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Time is Running Out to Get Your Thanksgiving Turducken

By Janet Rausa Fuller | November 16, 2012 10:30am
 A turducken at Paulina Meat Market comes deboned, stuffed, wrapped and ready to bake.
A turducken at Paulina Meat Market comes deboned, stuffed, wrapped and ready to bake.
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Paulina Meat Market/Dave Gathy

CHICAGO — The turducken comes but once a year, if that.

And the window on securing this Southern curiosity — a chicken in a duck in a turkey — for your Thanksgiving table is quickly closing.

At Gepperth's Market in Lincoln Park, all turducken orders needed to be in by the end of Wednesday. They cost $8.99 a pound.

"I think we have five or 10 orders," said butcher Don McCormick. "And thank God for that, because there's a lot of work involved with those."

Here's how high-maintenance the turducken is: The bones of the chicken and the duck and most of the turkey, save for the drumsticks and wings, need to be removed. Purists say there should be stuffing between each layer of poultry.

At Paulina Meat Market in Lakeview, turduckens are priced at $8.95 a pound and are already prepped, stuffed, wrapped and frozen. Customers have until Saturday to snag one.

The shop prepares more than 200 turduckens this time of year.

"We sell out every year," said butcher Dave Gathy.

While the modern turducken is widely believed to have come out of Louisiana, the practice of stuffing large fowl with many smaller ones goes back centuries before sportscaster John Madden began talking it up on Thanksgiving Day football broadcasts.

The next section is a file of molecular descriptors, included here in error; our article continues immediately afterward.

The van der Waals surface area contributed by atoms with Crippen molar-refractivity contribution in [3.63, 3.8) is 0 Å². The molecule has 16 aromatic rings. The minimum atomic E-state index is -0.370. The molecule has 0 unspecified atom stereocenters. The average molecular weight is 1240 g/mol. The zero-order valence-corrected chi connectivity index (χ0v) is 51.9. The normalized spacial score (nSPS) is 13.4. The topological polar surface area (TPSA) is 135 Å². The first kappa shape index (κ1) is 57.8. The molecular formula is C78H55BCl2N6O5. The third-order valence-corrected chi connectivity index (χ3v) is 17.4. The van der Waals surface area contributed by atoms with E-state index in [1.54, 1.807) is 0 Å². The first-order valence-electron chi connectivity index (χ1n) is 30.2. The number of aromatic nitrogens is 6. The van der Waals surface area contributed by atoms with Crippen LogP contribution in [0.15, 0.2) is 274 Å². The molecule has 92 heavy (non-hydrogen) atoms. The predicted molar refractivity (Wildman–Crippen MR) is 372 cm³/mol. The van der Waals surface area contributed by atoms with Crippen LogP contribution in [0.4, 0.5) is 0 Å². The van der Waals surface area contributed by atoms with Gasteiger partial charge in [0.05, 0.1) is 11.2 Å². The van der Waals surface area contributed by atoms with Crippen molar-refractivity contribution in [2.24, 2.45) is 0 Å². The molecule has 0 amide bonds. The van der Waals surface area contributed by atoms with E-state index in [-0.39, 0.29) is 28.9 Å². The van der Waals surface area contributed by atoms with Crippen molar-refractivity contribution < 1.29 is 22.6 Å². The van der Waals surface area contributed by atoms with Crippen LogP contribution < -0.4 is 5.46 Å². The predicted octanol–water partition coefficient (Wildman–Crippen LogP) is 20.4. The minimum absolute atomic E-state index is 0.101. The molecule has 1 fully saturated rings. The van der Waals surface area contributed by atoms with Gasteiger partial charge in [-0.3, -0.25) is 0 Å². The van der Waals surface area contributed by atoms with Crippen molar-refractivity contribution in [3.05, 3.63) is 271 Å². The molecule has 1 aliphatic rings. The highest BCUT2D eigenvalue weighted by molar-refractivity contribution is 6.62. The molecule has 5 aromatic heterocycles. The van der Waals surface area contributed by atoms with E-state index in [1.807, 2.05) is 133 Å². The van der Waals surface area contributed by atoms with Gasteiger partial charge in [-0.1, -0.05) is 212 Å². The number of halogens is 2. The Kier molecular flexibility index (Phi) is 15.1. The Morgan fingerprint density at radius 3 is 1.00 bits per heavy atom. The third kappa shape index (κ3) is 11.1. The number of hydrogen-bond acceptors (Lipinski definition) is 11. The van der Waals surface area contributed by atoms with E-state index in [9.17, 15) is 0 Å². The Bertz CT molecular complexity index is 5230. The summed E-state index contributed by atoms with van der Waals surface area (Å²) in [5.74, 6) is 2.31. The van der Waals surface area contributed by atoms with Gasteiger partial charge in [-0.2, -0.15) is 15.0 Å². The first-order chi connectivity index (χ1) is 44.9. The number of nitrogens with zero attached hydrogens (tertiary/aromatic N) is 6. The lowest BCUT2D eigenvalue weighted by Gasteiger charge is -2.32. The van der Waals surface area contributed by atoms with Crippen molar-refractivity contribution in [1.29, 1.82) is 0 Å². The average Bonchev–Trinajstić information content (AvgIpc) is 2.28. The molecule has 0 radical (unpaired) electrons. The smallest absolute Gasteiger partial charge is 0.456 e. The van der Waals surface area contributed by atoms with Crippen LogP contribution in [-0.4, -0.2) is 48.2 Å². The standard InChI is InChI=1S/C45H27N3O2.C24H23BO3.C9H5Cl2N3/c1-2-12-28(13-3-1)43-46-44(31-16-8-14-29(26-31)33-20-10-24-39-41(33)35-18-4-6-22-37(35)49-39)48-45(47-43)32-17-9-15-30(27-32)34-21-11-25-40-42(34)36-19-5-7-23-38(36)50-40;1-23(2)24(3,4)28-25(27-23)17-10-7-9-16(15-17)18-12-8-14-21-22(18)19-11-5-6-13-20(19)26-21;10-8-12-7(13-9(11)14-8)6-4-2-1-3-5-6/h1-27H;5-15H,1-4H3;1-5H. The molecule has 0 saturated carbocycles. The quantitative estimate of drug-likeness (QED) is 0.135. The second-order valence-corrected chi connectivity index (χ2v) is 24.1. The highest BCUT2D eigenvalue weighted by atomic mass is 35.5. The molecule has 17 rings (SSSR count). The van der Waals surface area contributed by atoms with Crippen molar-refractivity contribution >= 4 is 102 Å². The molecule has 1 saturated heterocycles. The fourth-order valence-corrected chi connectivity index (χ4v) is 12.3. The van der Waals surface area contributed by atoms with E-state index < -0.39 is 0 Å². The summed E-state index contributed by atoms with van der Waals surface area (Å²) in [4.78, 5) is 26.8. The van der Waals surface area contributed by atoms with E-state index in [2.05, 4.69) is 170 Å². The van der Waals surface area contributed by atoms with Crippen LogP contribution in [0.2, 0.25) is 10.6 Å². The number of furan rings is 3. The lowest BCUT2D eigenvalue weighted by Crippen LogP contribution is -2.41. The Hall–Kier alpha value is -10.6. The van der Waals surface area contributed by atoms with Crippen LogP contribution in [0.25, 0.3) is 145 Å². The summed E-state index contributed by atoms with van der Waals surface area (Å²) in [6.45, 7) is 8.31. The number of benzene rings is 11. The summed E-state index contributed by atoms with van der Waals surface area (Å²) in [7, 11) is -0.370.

"You can trace it back to the 1700s in France," said chef Greg Ellis of 2Sparrows in Lakeview.

Ellis is something of a turducken expert. This will be his seventh year making a turducken for his own Thanksgiving dinner with friends. He is up to six birds — turkey, duck, chicken, Cornish game hen, squab and quail.

"And just for my own comedic touch, I put a hardboiled egg in the center," he said.

Last week, Ellis led a turducken-making class at 2Sparrows for 15 people, most of whom he said seemed serious about making their own turducken.

Ellis' advice for home cooks: brine in advance; cook "low and slow" (275 degrees works for Ellis), and cover the bird with an aluminum foil tent while roasting to prevent drying out.

If you don't want to cook but still want turducken, Brand BBQ Market, 2824 W. Armitage Ave., offers Turducken Tuesdays, where for $19.95 you get a plateful of turducken, stuffing, mashed potatoes and turducken gravy. The weekly special is available year-round.